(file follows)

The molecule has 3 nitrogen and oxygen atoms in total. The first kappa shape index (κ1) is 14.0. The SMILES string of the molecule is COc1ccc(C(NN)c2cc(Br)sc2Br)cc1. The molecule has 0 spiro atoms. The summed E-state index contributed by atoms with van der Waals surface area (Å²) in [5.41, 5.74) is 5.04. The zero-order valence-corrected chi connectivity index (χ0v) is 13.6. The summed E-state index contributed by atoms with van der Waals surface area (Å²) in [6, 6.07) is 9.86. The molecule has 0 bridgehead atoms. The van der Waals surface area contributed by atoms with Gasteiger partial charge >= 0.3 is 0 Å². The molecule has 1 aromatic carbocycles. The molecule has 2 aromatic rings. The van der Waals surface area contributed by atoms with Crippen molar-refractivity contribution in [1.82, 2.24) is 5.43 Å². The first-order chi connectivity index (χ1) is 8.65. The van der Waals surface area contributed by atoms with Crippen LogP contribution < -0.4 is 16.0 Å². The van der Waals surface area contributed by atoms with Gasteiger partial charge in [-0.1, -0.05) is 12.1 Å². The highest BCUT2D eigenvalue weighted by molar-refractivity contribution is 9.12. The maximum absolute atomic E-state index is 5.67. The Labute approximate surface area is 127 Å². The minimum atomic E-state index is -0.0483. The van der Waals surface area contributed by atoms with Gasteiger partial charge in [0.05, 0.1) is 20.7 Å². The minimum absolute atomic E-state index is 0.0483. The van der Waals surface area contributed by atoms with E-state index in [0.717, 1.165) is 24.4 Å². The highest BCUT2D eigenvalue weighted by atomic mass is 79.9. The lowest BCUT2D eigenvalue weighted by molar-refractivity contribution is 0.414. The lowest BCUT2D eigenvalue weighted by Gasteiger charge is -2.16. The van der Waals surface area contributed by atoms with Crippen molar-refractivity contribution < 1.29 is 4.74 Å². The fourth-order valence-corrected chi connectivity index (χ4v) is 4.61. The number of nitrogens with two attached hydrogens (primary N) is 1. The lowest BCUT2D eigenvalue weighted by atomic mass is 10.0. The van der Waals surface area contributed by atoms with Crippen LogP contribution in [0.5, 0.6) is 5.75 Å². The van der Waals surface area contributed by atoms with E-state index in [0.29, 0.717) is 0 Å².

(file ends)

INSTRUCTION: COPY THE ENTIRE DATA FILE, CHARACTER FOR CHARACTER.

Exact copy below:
The molecule has 3 nitrogen and oxygen atoms in total. The first kappa shape index (κ1) is 14.0. The SMILES string of the molecule is COc1ccc(C(NN)c2cc(Br)sc2Br)cc1. The molecule has 0 spiro atoms. The summed E-state index contributed by atoms with van der Waals surface area (Å²) in [5.41, 5.74) is 5.04. The zero-order valence-corrected chi connectivity index (χ0v) is 13.6. The summed E-state index contributed by atoms with van der Waals surface area (Å²) in [6, 6.07) is 9.86. The molecule has 0 bridgehead atoms. The van der Waals surface area contributed by atoms with Gasteiger partial charge >= 0.3 is 0 Å². The molecule has 1 aromatic carbocycles. The molecule has 2 aromatic rings. The van der Waals surface area contributed by atoms with Crippen molar-refractivity contribution in [1.82, 2.24) is 5.43 Å². The first-order chi connectivity index (χ1) is 8.65. The van der Waals surface area contributed by atoms with Crippen LogP contribution < -0.4 is 16.0 Å². The van der Waals surface area contributed by atoms with Gasteiger partial charge in [-0.1, -0.05) is 12.1 Å². The highest BCUT2D eigenvalue weighted by molar-refractivity contribution is 9.12. The maximum absolute atomic E-state index is 5.67. The Labute approximate surface area is 127 Å². The minimum atomic E-state index is -0.0483. The van der Waals surface area contributed by atoms with Gasteiger partial charge in [0.05, 0.1) is 20.7 Å². The minimum absolute atomic E-state index is 0.0483. The van der Waals surface area contributed by atoms with E-state index in [0.717, 1.165) is 24.4 Å². The highest BCUT2D eigenvalue weighted by atomic mass is 79.9. The lowest BCUT2D eigenvalue weighted by molar-refractivity contribution is 0.414. The lowest BCUT2D eigenvalue weighted by Gasteiger charge is -2.16. The van der Waals surface area contributed by atoms with Crippen molar-refractivity contribution < 1.29 is 4.74 Å². The fourth-order valence-corrected chi connectivity index (χ4v) is 4.61. The number of nitrogens with two attached hydrogens (primary N) is 1. The lowest BCUT2D eigenvalue weighted by atomic mass is 10.0. The van der Waals surface area contributed by atoms with Crippen LogP contribution in [0.5, 0.6) is 5.75 Å². The van der Waals surface area contributed by atoms with E-state index in [0.29, 0.717) is 0 Å².